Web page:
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TUESDAY, April 5, 2016 (HealthDay News) -- Even healthy, young adults may have hardening of the arteries that can harm their brain health, a new study suggests.
Brain changes that can lead to mental decline and Alzheimer's disease later in life have been found in people in their 40s, the researchers reported.
The new study shows "that increasing arterial stiffness is detrimental to the brain, and that increasing stiffness and brain injury begin in early middle life, before we commonly think of prevalent diseases such as atherosclerosis, coronary artery disease or stroke having an impact," said study author Pauline Maillard. She is a researcher in the department of neurology and Center for Neuroscience at the University of California, Davis.
"These results may be a new avenue of treatment to sustain brain health," she added in a university news release.
Among healthy young adults, higher levels of artery stiffness were associated with reduced amounts of white matter and decreased integrity of gray matter in the brain. White matter fibers carry nerve impulses and connect different brain regions to each other, while gray matter is the outer layer of the brain.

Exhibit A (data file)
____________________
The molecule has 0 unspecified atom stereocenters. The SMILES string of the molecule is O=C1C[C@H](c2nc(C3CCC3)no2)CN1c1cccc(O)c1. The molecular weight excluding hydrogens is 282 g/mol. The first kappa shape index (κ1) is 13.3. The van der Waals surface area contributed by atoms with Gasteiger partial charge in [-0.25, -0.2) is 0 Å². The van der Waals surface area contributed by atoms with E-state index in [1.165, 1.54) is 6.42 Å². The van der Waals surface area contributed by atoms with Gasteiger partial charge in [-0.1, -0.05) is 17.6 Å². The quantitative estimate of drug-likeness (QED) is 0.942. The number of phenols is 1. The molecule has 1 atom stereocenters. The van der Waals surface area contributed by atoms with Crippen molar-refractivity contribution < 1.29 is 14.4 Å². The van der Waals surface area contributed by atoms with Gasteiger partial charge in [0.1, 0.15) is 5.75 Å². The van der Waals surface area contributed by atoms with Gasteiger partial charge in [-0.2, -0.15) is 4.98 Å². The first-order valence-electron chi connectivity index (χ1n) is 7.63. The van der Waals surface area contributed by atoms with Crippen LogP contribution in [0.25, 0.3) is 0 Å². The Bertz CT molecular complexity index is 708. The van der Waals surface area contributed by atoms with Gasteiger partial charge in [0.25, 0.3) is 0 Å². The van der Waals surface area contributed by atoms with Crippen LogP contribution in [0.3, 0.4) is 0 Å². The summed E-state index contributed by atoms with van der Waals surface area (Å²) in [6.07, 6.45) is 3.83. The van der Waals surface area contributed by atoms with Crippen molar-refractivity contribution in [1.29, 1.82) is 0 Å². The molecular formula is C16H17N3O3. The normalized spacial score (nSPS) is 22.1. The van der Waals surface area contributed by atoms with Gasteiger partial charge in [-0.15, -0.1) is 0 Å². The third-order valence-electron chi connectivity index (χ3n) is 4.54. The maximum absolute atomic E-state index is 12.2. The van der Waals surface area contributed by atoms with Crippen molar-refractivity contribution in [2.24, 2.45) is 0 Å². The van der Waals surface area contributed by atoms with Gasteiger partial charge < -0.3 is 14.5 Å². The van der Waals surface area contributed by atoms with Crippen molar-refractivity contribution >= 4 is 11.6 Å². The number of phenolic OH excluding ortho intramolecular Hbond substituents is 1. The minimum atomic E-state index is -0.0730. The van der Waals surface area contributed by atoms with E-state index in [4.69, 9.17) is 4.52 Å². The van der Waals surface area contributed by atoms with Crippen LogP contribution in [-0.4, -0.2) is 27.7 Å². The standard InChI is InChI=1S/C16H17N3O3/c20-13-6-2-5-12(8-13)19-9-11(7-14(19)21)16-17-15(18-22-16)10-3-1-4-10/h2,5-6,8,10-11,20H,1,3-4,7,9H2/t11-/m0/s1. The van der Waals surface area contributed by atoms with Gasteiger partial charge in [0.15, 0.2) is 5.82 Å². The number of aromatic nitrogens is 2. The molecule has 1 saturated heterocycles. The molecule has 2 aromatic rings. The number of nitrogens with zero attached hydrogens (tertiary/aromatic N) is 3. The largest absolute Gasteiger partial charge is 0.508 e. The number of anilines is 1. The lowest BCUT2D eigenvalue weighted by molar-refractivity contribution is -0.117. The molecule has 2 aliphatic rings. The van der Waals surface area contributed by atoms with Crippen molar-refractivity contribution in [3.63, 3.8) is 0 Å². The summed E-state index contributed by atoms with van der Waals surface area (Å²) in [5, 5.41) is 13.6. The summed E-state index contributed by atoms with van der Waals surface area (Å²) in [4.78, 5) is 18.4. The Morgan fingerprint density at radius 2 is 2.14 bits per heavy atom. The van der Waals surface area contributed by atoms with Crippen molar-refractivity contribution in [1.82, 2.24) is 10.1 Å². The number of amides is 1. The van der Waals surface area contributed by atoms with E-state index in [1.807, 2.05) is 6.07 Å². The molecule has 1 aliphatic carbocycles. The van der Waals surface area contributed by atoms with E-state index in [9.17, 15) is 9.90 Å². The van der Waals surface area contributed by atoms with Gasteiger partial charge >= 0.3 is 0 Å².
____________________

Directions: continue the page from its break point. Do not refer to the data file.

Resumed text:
The study found these brain changes among people in their 40s, which is much younger than previously recorded, the researchers said.
The study authors also said that elevated arterial stiffness is the earliest symptom of systolic high blood pressure. Systolic is the top number in a blood pressure reading and refers to the amount of pressure in the arteries during contraction of the heart muscle.
However, the association seen in the study does not prove a cause-and-effect relationship. Further research is needed to learn more about the link between arterial stiffness and brain changes, the study authors said.
"Our results emphasize the need for primary and secondary prevention of vascular stiffness and remodeling as a way to protect brain health," Maillard said, adding that this must start early in life.
The study was published recently in the online edition of the journal Stroke.
-- Robert Preidt
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